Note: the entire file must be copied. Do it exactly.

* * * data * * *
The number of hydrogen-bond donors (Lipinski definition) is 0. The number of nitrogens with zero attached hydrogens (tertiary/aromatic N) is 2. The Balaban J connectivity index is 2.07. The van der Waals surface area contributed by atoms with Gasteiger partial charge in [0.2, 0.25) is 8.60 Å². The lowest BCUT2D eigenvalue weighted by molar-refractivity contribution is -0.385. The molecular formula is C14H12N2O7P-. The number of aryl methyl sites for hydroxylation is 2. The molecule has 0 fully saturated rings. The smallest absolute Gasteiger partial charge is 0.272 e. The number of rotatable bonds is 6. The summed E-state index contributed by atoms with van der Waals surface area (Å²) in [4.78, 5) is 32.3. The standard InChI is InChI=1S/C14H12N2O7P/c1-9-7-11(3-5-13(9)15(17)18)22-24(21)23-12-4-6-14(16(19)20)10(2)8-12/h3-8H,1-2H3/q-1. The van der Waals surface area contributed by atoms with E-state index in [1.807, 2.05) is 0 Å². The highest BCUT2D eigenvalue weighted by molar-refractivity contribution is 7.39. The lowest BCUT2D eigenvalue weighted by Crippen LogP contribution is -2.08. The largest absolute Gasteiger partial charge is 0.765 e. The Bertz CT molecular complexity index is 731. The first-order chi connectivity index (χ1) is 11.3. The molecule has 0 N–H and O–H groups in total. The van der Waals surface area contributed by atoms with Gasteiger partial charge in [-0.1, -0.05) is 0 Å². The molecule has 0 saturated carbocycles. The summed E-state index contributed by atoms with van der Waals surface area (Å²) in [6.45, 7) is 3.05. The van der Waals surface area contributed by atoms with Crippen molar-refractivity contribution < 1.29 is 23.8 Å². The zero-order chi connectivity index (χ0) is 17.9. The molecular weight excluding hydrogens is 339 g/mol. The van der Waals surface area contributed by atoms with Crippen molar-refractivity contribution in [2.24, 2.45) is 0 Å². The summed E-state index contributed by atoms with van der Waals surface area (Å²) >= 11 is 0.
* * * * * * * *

The number of hydrogen-bond donors (Lipinski definition) is 0. The number of nitrogens with zero attached hydrogens (tertiary/aromatic N) is 2. The Balaban J connectivity index is 2.07. The van der Waals surface area contributed by atoms with Gasteiger partial charge in [0.2, 0.25) is 8.60 Å². The lowest BCUT2D eigenvalue weighted by molar-refractivity contribution is -0.385. The molecular formula is C14H12N2O7P-. The number of aryl methyl sites for hydroxylation is 2. The molecule has 0 fully saturated rings. The smallest absolute Gasteiger partial charge is 0.272 e. The number of rotatable bonds is 6. The summed E-state index contributed by atoms with van der Waals surface area (Å²) in [4.78, 5) is 32.3. The standard InChI is InChI=1S/C14H12N2O7P/c1-9-7-11(3-5-13(9)15(17)18)22-24(21)23-12-4-6-14(16(19)20)10(2)8-12/h3-8H,1-2H3/q-1. The van der Waals surface area contributed by atoms with E-state index in [1.807, 2.05) is 0 Å². The highest BCUT2D eigenvalue weighted by molar-refractivity contribution is 7.39. The lowest BCUT2D eigenvalue weighted by Crippen LogP contribution is -2.08. The largest absolute Gasteiger partial charge is 0.765 e. The Bertz CT molecular complexity index is 731. The first-order chi connectivity index (χ1) is 11.3. The molecule has 0 N–H and O–H groups in total. The van der Waals surface area contributed by atoms with Gasteiger partial charge in [-0.1, -0.05) is 0 Å². The molecule has 0 saturated carbocycles. The summed E-state index contributed by atoms with van der Waals surface area (Å²) in [6.45, 7) is 3.05. The van der Waals surface area contributed by atoms with Crippen molar-refractivity contribution < 1.29 is 23.8 Å². The zero-order chi connectivity index (χ0) is 17.9. The molecular weight excluding hydrogens is 339 g/mol. The van der Waals surface area contributed by atoms with Crippen molar-refractivity contribution in [2.24, 2.45) is 0 Å². The summed E-state index contributed by atoms with van der Waals surface area (Å²) >= 11 is 0.